|Home||Founder||What's New||In The News||Consulting|
Paradigm Shift Intervention Monitoring
CDC and Fouchier H5N1
The above comments are from the CDC paper, “In vitro evolution of H5N1 avian influenza virus toward human-type receptor specificity", published online on November 5, 2011 in the journal Virology. As noted above, the three receptor binding domain changes included the two most noted changes in H5N1 transmission discussions, Q226L and G228S, along with Q196R which was present in H5N1 clusters in Iraq and described in previous studies by Kawaoa. These changes were placed on a clade 2.2 H5 (A/egret/Egypt/1162/2006) which was pl aced on a genetic background using human N2 (A/Brisbane/10/2007) 6 H5N1 clade 1 genes (A/Vietnam/1203/2004), which includes PB2 E627K. This combination led to H5N1 transmission in ferrets via respiratory droplets as stated above.
Thus, the “recipe” for H5N1 was published in full in a scientific journal which could be accessed by anyone with an internet connection. It provided full detail on the changes, which have been described in detail previously. Moreover, it used well known isolates which had been sequenced and were publicly available at Genbank or GISAID.
Thus, after the details were published describing the US CDC H5N1 transmission results, the US NSABB requested papers submitted to Nature and Science be delayed and censored. Ironically, the CDC paper was more of a recipe for a bioterrorist because it cobbled together a virus that was unlikely to be created in nature because clade 2.2 is now largely limited to Egypt, clade 1 has never been reported outside of southeast Asia, and the assembled virus included a human N2 gene so technically the transmitting H5N1 was really H5N2.
In contrast, the Fouchier paper, which is delayed at Science, started with changes present in the CDC published paper. It had the two most publicized RBD changes, Q226L and G228S, in HA, as well as the most publicized polymerase change, PB2 E627K. The Fouchier paper placed these three well known changes on an Indonesia clade 2.1 genetic background, which also achieved ferret transmission, while maintaining lethality. Passage in ferrets led to the selection of two additional well known changes, and these two changes are of interest to the scientific community, but of little interest to a bioterrorists, since passage in ferrets is a well known technique which would select the two additional changes.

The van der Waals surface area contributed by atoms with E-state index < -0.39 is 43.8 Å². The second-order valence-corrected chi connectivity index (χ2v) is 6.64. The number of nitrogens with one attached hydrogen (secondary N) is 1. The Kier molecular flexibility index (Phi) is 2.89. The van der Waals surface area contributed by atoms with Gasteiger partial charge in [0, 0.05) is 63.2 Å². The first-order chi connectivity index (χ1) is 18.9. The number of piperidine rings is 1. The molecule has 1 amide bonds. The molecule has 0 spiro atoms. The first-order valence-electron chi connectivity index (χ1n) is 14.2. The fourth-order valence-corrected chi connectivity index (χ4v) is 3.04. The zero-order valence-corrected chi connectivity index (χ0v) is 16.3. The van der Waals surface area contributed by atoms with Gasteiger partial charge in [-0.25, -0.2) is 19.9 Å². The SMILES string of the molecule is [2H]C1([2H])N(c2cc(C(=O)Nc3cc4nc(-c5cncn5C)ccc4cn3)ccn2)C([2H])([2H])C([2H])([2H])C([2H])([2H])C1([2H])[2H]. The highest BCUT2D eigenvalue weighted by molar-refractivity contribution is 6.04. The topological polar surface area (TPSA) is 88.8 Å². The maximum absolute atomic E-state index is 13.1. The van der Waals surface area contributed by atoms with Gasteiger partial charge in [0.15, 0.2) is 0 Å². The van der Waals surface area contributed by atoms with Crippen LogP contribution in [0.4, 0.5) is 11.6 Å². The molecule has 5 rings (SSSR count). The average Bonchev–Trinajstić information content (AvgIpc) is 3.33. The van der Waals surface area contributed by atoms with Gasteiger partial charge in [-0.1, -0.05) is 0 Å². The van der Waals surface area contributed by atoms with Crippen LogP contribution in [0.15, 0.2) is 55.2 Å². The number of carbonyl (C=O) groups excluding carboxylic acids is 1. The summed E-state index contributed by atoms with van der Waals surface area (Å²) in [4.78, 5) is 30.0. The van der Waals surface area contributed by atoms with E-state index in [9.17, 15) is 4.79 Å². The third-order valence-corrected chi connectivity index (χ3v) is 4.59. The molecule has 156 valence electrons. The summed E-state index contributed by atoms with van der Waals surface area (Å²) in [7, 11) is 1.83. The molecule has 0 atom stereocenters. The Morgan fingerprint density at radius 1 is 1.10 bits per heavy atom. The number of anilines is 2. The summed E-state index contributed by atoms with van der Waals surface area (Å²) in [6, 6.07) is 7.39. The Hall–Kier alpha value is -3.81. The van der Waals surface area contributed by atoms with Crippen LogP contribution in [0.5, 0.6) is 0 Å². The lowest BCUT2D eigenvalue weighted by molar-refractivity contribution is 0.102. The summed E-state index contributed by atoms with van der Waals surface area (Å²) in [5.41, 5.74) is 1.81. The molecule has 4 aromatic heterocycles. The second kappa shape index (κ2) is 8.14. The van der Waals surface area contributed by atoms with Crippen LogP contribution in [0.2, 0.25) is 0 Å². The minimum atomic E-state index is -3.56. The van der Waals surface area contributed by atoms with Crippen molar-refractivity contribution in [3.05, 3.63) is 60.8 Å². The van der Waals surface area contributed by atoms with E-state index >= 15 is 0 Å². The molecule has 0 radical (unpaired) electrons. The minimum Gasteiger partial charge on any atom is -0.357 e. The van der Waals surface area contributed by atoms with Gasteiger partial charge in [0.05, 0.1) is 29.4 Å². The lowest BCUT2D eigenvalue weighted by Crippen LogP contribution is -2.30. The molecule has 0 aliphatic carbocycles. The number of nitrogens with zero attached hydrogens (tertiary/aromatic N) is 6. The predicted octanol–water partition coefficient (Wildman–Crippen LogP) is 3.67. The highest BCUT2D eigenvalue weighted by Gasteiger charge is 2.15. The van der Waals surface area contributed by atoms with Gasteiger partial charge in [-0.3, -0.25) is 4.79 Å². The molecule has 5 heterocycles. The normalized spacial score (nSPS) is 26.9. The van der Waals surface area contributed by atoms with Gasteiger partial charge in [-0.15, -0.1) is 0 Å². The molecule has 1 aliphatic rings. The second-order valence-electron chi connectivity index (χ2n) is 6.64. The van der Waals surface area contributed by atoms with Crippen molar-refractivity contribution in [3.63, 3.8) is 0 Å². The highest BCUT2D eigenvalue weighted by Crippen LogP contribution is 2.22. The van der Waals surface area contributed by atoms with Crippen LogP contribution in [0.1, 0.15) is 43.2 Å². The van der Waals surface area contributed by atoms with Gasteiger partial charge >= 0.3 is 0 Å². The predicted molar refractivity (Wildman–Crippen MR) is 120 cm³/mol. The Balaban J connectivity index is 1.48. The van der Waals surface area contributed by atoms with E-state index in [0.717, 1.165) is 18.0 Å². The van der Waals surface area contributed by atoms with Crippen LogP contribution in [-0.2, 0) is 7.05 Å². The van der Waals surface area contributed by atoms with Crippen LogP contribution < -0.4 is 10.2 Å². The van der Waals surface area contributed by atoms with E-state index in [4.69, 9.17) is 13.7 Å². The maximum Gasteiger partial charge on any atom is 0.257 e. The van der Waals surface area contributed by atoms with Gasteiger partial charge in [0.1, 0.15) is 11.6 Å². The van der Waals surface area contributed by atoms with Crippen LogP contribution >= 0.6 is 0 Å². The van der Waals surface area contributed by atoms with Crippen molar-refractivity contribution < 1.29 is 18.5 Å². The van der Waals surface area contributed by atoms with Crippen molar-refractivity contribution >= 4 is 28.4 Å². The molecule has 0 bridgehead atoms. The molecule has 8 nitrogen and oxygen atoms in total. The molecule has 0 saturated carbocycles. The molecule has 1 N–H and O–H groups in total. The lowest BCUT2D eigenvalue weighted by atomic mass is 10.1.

The Kawaoka paper also used a combination that was more likely to be generated via natural selection because he used a clade 188.8.131.52 H5 from Hanoi (almost certainly A/Vietnam/HN31604/2009) which was placed on an H1N1pdm09 genetic background (A/California/04/2009). It is unclear if he also created Q227L and G228L, but it is well known that H1N1pdm09 PB2 can substitute for H5N1 PB2 with E627K to produce efficient human transmission, and H1N1pdm09 is widespread in humans, swine, and turkeys which provide natural opportunities for the creation of an H5 reassortant with a composition that matches the H5N1 used by Kawaoka in his paper in Nature.
Thus, the two delayed papers demonstrate that a subset of the changes used in the published CDC paper, which were on a clade 2.2 H5 from Egypt, could be placed on a clade 2.1 H5 from Indonesia to create droplet transmission in ferrets, which can also be achieved using a clade 184.108.40.206 H5 from Vietnam (on an H1N1pdm09 background).
Therefore, the NSABB request to redact detail in the Fouchier and Kawaoka papers had no scientific basis, and was appropriately rejected by the scientific community familiar with the detail. The papers at Nature and Science should be published immediately, and the NSABB should get a new board that is more knowledgeable about H5N1 evolution and reasons why a transmitting H5N1 would not be a good choice as a weapon of mass destruction.